Sam Vaknin read my post (and has a few corrections)!


I feel silly and a little childish being so impressed by this, but Mr. Vaknin himself commented on yesterday’s article and also said there were a few corrections to be made. I made the changes to that post, but I also thought this warranted a brand new post. There is some information I neglected to include in the article, which includes a video (one of many on his Youtube channel), a rebuttal on his website, and a IMDB review of “I, Psychopath” that paints Vaknin as a psychopathic monster but at least an HONEST monster–while painting Ian Walker, the director, as a dishonest, unethical monster who misrepresented Vaknin’s credentials and character by using clever editing.

Comment from Sam Vaknin:
Thank you for this honest take on “I, Psychopath”. Just several minor corrections: (1) I have twice diagnosed with Narcissistic Personality Disorder (in 1986 and in 1995); (2) My book was first published in 1997; (3) The PDF version available on my Website comprises only EXCERPTS; (4) I have commented on “I, Psychopath” here: I find Shmezl’s review of the film to most accurately reflect my opinion of it: Thank you again. Sam

Thanks for the update! 🙂 — Lucky Otter


ETA: I found Shmezl’s IMDB review of “I, Psychopath” and will repost what he says here. He doesn’t seem to have many positive things to say about Vaknin, but I guess Vaknin approves of being classified this way, because it makes him the big bad psychopathic narcissist he believes he is (and maybe he really is!) Schmezl doesn’t seem to hold the film’s director, Ian Walker, in very high regard either. Perhaps both of them are raging narcissists, and that probably isn’t too far from the truth, because Vaknin and Walker seemed to dislike each other intensely in the film. When two narcissists are put together, they almost always can’t stand each other. Neither will allow themselves to be used as “narcissistic supply,” unless one of the narcissists is stronger and overtakes the weaker one. But they will still hate each other.

Can’t trust the director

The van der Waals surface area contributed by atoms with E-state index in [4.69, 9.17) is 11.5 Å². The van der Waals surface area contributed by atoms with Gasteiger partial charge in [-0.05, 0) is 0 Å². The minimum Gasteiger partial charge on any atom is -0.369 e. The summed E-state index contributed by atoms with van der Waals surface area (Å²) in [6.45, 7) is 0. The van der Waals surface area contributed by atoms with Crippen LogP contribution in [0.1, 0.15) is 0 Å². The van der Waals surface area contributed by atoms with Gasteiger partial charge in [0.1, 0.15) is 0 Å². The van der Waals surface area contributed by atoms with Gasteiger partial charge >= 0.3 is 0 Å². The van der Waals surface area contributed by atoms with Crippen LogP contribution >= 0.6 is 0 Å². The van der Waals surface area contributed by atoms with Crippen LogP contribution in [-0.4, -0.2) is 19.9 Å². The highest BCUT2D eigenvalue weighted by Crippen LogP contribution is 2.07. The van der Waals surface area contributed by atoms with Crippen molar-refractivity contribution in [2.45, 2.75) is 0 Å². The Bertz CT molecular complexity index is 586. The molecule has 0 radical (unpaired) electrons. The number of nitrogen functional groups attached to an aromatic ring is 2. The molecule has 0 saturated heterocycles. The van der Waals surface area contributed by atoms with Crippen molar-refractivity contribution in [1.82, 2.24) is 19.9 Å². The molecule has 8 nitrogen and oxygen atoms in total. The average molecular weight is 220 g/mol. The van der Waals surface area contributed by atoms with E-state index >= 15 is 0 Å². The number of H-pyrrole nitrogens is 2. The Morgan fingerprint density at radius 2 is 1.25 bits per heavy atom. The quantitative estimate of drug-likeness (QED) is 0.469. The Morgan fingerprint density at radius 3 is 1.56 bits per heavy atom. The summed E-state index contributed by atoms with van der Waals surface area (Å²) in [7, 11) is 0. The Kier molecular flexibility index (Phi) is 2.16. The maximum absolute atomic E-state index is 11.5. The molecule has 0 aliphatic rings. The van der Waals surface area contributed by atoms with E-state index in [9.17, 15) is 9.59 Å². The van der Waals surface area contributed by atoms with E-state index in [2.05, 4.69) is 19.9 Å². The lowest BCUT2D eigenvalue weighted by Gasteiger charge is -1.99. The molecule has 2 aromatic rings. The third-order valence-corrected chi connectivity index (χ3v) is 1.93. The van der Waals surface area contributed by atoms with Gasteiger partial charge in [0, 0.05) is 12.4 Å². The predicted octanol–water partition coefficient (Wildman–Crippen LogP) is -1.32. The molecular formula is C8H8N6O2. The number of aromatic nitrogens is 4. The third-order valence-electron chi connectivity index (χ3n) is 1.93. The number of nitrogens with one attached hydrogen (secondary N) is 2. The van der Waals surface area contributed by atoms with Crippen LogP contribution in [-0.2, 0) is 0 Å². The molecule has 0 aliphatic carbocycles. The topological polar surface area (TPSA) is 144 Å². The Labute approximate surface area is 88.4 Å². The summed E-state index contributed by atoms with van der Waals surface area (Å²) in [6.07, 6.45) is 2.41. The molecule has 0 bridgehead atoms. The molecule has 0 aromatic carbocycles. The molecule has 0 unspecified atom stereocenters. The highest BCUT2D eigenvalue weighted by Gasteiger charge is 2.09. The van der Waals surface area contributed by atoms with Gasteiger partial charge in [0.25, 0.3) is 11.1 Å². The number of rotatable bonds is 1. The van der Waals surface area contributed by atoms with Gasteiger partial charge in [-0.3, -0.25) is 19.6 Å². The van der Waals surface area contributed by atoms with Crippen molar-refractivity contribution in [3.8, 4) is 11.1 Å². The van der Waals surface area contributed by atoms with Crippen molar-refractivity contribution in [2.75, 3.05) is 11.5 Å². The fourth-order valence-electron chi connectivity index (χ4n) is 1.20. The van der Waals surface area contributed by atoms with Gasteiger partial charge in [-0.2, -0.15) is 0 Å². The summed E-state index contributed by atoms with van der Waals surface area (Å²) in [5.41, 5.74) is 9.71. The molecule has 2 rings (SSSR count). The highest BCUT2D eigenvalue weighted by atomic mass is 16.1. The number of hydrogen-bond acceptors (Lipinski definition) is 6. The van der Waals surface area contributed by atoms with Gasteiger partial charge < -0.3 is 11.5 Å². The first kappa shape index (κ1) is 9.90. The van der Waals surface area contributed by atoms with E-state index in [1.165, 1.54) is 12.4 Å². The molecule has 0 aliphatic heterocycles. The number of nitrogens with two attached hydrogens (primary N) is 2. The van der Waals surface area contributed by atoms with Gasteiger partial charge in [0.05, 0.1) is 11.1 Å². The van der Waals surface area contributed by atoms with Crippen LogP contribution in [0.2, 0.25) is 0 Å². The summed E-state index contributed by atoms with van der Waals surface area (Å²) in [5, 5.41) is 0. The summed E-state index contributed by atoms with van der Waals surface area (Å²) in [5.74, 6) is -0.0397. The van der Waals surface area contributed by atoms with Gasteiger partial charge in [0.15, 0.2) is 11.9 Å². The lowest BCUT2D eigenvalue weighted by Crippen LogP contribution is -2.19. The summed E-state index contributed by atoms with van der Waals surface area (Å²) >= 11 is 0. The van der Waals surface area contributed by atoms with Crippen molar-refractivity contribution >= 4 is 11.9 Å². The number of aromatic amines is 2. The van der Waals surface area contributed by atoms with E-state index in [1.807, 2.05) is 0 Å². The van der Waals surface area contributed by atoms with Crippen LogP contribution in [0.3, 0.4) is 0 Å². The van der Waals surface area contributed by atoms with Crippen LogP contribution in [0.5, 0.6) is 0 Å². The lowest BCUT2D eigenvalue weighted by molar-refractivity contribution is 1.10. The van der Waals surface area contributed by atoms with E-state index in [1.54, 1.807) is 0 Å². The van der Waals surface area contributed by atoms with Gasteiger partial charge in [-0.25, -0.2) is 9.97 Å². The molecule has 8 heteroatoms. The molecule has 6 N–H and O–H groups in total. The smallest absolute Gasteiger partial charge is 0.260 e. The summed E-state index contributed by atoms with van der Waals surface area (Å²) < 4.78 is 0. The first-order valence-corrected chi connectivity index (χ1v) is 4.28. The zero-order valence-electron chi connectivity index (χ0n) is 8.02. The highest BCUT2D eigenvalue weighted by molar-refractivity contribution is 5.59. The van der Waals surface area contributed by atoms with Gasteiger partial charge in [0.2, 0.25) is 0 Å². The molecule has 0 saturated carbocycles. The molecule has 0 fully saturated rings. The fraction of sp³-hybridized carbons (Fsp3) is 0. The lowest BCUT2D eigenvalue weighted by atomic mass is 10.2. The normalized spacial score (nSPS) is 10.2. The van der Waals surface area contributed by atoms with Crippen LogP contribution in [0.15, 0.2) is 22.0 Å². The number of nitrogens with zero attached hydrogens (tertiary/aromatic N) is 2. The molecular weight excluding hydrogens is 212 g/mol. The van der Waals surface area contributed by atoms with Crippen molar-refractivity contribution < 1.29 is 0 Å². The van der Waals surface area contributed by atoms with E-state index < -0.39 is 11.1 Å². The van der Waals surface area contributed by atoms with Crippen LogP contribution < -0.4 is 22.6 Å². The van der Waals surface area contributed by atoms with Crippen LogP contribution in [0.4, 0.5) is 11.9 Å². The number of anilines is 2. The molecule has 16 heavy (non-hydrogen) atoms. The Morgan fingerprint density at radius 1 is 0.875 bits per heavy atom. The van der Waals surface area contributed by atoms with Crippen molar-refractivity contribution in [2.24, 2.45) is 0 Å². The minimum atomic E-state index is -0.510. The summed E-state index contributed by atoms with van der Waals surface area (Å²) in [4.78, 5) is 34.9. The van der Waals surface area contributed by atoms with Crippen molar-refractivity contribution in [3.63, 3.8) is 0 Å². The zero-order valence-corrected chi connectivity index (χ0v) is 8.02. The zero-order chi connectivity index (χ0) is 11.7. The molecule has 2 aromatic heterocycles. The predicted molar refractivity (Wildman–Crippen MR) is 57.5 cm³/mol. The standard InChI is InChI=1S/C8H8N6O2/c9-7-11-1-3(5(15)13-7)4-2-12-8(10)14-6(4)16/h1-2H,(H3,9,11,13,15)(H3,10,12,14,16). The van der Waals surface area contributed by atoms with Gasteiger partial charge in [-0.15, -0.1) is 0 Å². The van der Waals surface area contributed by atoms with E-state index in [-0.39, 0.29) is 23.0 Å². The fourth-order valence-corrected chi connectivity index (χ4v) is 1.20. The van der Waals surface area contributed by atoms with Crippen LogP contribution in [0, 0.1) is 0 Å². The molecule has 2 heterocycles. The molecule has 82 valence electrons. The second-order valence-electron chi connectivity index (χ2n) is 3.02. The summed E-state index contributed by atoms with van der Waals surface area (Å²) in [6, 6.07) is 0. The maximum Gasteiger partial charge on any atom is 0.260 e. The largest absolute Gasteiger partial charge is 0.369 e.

Author: Shemzl from Israel

24 March 2010
Sam Vaknin, the subject of this documentary, we are told, has a high IQ (185!!!), a sense of humor, an irresistible charm, a fake doctorate, and a submissive-codependent doll of a wife. I saw no sign of the first three. Sam is nothing short of loathsome, with a reptilian quality that would send shivers down any normal spine. He is a sadistic and robotically methodical verbal thug who exalts in his handiwork as he reduces everyone around him to stammering nervous wrecks. His wife, Lydia, is a tragic, heart-wrenching, truly lovable figure. What she sees in this physically and spiritually repulsive putrid shell of a human being is beyond me. The moments with her were the strongest in the movie and Walker made a bad call of not pivoting the film around her demure presence. >I hope she doesn’t get her wish and have kids with Vaknin. She and her children deserve far better.

But I harbor grave suspicions regarding the director of this “gem”, Ian Walker. Clearly, there is no love lost between him and his protagonist, Vaknin. Equally clearly, we cannot trust him to be truthful and to avoid the kind of editing that borders on misleading the viewer.

Consider Sam’s allegedly forged academic degree. Whatever his shortcomings and repugnant traits, Sam is brutally and unflinchingly and invariably and unfailingly honest about himself, his disorder, and what a monster he is. Why would he lie about an irrelevant and minor topic like his academic degree? Throughout the film and in its closing 2 minutes Sam protests that he had attended a full-fledged university with campus, faculty and students; that he had submitted a doctoral dissertation (indeed, it can be found in the Library of Congress!); and that he has had to defend it. Walker than plucks a sentence out of context and adds it artificially to Vaknin’s previous protestations to create the (patently false!) impression that Vaknin admits to having a fake doctorate!!!

Or, consider this: Walker meticulously documents Vaknin’s abusive raging outbursts. On many occasions, it is crystal-clear that Vaknin is reacting to off-camera taunting and ill-treatment by Walker. Walker even admits in his PR material to having “poked this snake with a stick”. The film’s logo is an image of Walker decapitating Vaknin! But Walker never shows us what he did to Vaknin – only what Vaknin did to him, ostensibly unprovoked. Walker uses clever, one-sided editing to achieve a highly unethical result: a misrepresentation of what happened, for sure!

This is what I mean when I say that I cannot trust the seethingly hateful, resentful, and envious Walker to be an impartial guide to Vaknin’s circumstances, conduct, and psyche.

Shouldn’t documentary filmmakers harbor at least a modicum of sympathy and compassion in order to avoid the voyeuristic pornography that most exposes become? Walker failed to skirt this particular trap. Hence 7 stars instead of 10.